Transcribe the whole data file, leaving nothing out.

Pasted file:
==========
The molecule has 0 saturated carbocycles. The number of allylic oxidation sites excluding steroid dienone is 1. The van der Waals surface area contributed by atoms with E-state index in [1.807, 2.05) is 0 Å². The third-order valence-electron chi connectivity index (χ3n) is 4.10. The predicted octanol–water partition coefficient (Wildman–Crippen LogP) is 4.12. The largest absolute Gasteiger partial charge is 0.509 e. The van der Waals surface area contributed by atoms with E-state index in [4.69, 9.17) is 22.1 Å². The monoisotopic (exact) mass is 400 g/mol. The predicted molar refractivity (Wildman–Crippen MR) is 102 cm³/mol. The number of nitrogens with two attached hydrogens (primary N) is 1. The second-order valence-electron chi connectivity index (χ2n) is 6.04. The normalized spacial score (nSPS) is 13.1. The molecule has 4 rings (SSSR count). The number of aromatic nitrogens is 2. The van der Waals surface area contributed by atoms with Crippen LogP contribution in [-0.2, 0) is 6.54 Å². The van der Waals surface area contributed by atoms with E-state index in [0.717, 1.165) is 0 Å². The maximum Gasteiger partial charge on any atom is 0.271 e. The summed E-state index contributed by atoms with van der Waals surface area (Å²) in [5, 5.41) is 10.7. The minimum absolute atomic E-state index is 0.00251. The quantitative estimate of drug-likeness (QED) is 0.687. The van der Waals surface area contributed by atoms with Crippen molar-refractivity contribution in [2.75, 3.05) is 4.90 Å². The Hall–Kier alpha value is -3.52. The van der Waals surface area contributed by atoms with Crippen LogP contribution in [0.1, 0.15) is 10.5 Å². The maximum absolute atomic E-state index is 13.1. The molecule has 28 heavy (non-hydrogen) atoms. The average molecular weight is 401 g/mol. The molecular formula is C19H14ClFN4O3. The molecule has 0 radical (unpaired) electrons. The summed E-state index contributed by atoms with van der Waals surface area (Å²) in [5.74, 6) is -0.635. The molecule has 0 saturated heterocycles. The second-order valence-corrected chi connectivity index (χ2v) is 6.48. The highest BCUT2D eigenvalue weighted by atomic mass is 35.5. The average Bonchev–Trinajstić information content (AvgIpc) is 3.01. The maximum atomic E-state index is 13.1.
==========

The molecule has 0 saturated carbocycles. The number of allylic oxidation sites excluding steroid dienone is 1. The van der Waals surface area contributed by atoms with E-state index in [1.807, 2.05) is 0 Å². The third-order valence-electron chi connectivity index (χ3n) is 4.10. The predicted octanol–water partition coefficient (Wildman–Crippen LogP) is 4.12. The largest absolute Gasteiger partial charge is 0.509 e. The van der Waals surface area contributed by atoms with E-state index in [4.69, 9.17) is 22.1 Å². The monoisotopic (exact) mass is 400 g/mol. The predicted molar refractivity (Wildman–Crippen MR) is 102 cm³/mol. The number of nitrogens with two attached hydrogens (primary N) is 1. The second-order valence-electron chi connectivity index (χ2n) is 6.04. The normalized spacial score (nSPS) is 13.1. The molecule has 4 rings (SSSR count). The number of aromatic nitrogens is 2. The van der Waals surface area contributed by atoms with Crippen LogP contribution in [-0.2, 0) is 6.54 Å². The van der Waals surface area contributed by atoms with E-state index in [0.717, 1.165) is 0 Å². The maximum Gasteiger partial charge on any atom is 0.271 e. The summed E-state index contributed by atoms with van der Waals surface area (Å²) in [5, 5.41) is 10.7. The minimum absolute atomic E-state index is 0.00251. The quantitative estimate of drug-likeness (QED) is 0.687. The van der Waals surface area contributed by atoms with Crippen molar-refractivity contribution in [2.75, 3.05) is 4.90 Å². The Hall–Kier alpha value is -3.52. The van der Waals surface area contributed by atoms with Crippen LogP contribution in [0.1, 0.15) is 10.5 Å². The maximum absolute atomic E-state index is 13.1. The molecule has 28 heavy (non-hydrogen) atoms. The average molecular weight is 401 g/mol. The molecular formula is C19H14ClFN4O3. The molecule has 0 radical (unpaired) electrons. The summed E-state index contributed by atoms with van der Waals surface area (Å²) in [5.74, 6) is -0.635. The molecule has 0 saturated heterocycles. The second-order valence-corrected chi connectivity index (χ2v) is 6.48. The highest BCUT2D eigenvalue weighted by atomic mass is 35.5. The average Bonchev–Trinajstić information content (AvgIpc) is 3.01. The maximum atomic E-state index is 13.1.